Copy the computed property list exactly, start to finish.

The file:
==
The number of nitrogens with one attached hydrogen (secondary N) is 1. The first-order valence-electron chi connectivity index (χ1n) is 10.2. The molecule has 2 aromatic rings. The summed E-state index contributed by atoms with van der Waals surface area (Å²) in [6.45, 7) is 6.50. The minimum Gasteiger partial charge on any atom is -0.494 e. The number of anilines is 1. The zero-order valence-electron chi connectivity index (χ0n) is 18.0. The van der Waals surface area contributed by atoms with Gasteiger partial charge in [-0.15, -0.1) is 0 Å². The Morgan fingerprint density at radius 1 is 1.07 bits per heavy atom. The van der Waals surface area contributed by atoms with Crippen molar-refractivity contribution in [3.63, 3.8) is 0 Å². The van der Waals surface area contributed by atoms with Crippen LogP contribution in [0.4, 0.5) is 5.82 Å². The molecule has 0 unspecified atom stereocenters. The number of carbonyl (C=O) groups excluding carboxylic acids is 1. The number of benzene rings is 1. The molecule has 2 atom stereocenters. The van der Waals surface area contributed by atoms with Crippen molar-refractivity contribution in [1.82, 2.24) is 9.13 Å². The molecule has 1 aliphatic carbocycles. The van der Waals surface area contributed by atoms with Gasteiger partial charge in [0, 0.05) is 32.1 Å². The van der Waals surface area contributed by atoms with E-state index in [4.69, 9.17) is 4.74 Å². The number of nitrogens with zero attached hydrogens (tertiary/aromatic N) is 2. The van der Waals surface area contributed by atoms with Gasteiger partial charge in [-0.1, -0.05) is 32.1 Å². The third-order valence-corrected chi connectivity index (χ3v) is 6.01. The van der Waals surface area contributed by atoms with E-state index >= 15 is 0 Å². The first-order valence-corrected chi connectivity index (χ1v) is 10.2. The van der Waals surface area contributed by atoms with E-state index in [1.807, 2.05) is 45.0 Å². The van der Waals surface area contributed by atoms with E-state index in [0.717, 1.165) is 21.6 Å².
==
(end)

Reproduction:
The number of nitrogens with one attached hydrogen (secondary N) is 1. The first-order valence-electron chi connectivity index (χ1n) is 10.2. The molecule has 2 aromatic rings. The summed E-state index contributed by atoms with van der Waals surface area (Å²) in [6.45, 7) is 6.50. The minimum Gasteiger partial charge on any atom is -0.494 e. The number of anilines is 1. The zero-order valence-electron chi connectivity index (χ0n) is 18.0. The van der Waals surface area contributed by atoms with Gasteiger partial charge in [-0.15, -0.1) is 0 Å². The Morgan fingerprint density at radius 1 is 1.07 bits per heavy atom. The van der Waals surface area contributed by atoms with Crippen molar-refractivity contribution in [3.63, 3.8) is 0 Å². The van der Waals surface area contributed by atoms with Crippen LogP contribution in [0.4, 0.5) is 5.82 Å². The molecule has 0 unspecified atom stereocenters. The number of carbonyl (C=O) groups excluding carboxylic acids is 1. The number of benzene rings is 1. The molecule has 2 atom stereocenters. The van der Waals surface area contributed by atoms with Crippen molar-refractivity contribution in [1.82, 2.24) is 9.13 Å². The molecule has 1 aliphatic carbocycles. The van der Waals surface area contributed by atoms with Gasteiger partial charge in [0, 0.05) is 32.1 Å². The van der Waals surface area contributed by atoms with E-state index in [4.69, 9.17) is 4.74 Å². The number of nitrogens with zero attached hydrogens (tertiary/aromatic N) is 2. The van der Waals surface area contributed by atoms with Gasteiger partial charge in [-0.1, -0.05) is 32.1 Å². The third-order valence-corrected chi connectivity index (χ3v) is 6.01. The van der Waals surface area contributed by atoms with E-state index >= 15 is 0 Å². The first-order valence-corrected chi connectivity index (χ1v) is 10.2. The van der Waals surface area contributed by atoms with E-state index in [1.807, 2.05) is 45.0 Å². The van der Waals surface area contributed by atoms with E-state index in [0.717, 1.165) is 21.6 Å².